Description: H:\pub_html\zooplankton web\Hemimysis anomala\images\cmuwordmark.gifZooplankton of the Great Lakes

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Hemimysis anomala

Classification:

Kingdom: Animalia

     Phylum: Arthropoda

          Subphylum: Crustacea

               Class: Malacostraca

                    Subclass: Eumalacostraca

                         Superorder: Peracarida

                              Order: Mysidae

                                   Family: Mysidae

                                        Genus: Hemimysis

                                             Species: Hemimysis anomala

            Common name: Bloody-Red Shrimp (Figure 1)

Identification/Anatomy:

The basic characteristics of the family Mysidae hold true for Hemimysis anomala G. O. Sars, 1907.  Opossum shrimp possess a transparent body and large compound eyes (Figure 2) (Balcer et al. 1984).  The Mysids as a whole are rather large for zooplankton with a size range between 6-13 mm (USGS).  Females have a brood pouch for young composed of plates on the final two thoracic segments (Balcer et al. 1984).  This trait is often used to identify adult females (Borcherding et al. 2006).  Males can also be distinguished by their enlarged, biramous IV pleopod (Figure 3 and Figure 4) that is used during copulation (Pothoven et al. 2007).  Females are usually more common than males.  In one study the, only month where males outnumbered females was April (Borcherding et al. 2006).

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Figure 3.  Male H. anomala with enlarged IV pelopods visible. 

Perhaps the species most easily confused with H. anomala is the native opossum shrimp, Mysis relicta.  The best characteristic for distinguishing these two species is the shape of the terminal end of the telson.  The telson is a plate-like feature that is located on the tail.  In M. relicta the posterior end of the telson is shaped like a V and has no spines (USGS, Pothoven et al. 2006).  H. anomala has a telson that has a flat terminal end and two long spines at each corner (Figure 5) (Pothoven et al.  2007).  Even when preserved the differences in tail structure remain visible.  The tail also features two prominent white spots.

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Figure 5.  The telson of H. anomala helps to distinguish it from M. relicta.  It has a flattened posterior end with two large spines.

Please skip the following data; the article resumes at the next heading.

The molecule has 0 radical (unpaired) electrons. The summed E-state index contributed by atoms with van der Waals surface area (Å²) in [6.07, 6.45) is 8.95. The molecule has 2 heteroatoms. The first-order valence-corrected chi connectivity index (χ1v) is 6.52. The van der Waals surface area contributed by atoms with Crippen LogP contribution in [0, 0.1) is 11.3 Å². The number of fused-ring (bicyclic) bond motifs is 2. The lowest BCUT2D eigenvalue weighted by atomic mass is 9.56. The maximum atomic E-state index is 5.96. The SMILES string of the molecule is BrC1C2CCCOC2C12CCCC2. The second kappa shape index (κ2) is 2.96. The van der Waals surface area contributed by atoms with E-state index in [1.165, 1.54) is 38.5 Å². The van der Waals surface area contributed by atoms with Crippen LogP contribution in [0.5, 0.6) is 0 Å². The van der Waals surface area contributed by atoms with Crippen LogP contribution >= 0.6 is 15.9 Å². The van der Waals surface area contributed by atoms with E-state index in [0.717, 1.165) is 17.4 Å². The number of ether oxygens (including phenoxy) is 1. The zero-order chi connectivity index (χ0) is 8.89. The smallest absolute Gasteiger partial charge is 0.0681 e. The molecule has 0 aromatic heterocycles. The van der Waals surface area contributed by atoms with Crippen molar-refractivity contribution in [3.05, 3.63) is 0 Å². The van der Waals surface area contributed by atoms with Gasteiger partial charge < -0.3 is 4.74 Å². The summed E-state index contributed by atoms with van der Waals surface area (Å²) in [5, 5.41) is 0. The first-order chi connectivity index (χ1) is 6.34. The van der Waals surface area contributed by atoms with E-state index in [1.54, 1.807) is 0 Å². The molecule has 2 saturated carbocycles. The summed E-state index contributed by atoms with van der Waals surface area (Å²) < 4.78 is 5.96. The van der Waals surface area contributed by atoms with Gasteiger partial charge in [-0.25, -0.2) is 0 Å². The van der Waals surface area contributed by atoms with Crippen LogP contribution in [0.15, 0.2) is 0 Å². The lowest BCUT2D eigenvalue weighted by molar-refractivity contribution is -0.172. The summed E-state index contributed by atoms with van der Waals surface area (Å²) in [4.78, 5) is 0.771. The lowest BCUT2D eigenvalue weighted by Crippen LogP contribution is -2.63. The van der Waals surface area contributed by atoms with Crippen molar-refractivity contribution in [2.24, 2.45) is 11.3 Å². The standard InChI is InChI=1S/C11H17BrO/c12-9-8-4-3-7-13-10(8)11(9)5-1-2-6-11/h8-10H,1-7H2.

Description: H:\pub_html\zooplankton web\Hemimysis anomala\images\chromatophorecloseresize copy.jpg

Another unique feature of H. anomala are its chromatophores (Figure 6).  The common name bloody-red shrimp comes from these chromatophores.  These tend to expand during the day making these individuals appear red.  In turn, this helps them hide from fish predators during daylight (Pothoven et al. 2007).         

 

 

 

 

Figure 6.  Chromatophores of H. anomala are the reason it is named the bloody-red shrimp.

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Figure 1.  H. anomala female preserved in formalin.

Description: H:\pub_html\zooplankton web\Hemimysis anomala\images\compound eyesresize.jpg

Figure 2.  The compound eyes of a H. anomala specimen.

Description: H:\pub_html\zooplankton web\Hemimysis anomala\images\IV Pleopod femal zoomresize copy.jpgDescription: H:\pub_html\zooplankton web\Hemimysis anomala\images\IVpleopodmalezoomresize copy.jpg

Figure 4.  (A) IV pleopod of a female H. anomala.  (B)  IV (left) and V pleopods of a male H. anomala.

Distribution and Habitat:

H. anomala is native to the Ponto-Caspian area including the Caspian, Azov and Black seas.  Prior to the increased human activity associated with the modern era, H. anomala was known to have moved only 40-60 km from its native range (Borcherding et al. 2006).  With the advent of modern shipping, this species has expanded its range throughout Europe and now into the Great Lakes (Audzijonyte et al. 2008, Borcherding et al. 2006).

Like many other Ponto-Caspian invaders, H. anomala was thought to have originally arrived in the Great Lakes via ballast water.  In 2006, they were found in Lake Michigan near Muskegon (Pothoven et al. 2007) as well as in Lakes Ontario and Erie (Audzijonyte et al. 2008).  Currently they have been found in all the Great Lakes except Lake Superior.  It is thought that this species has the potential to invade inland lakes (USGS).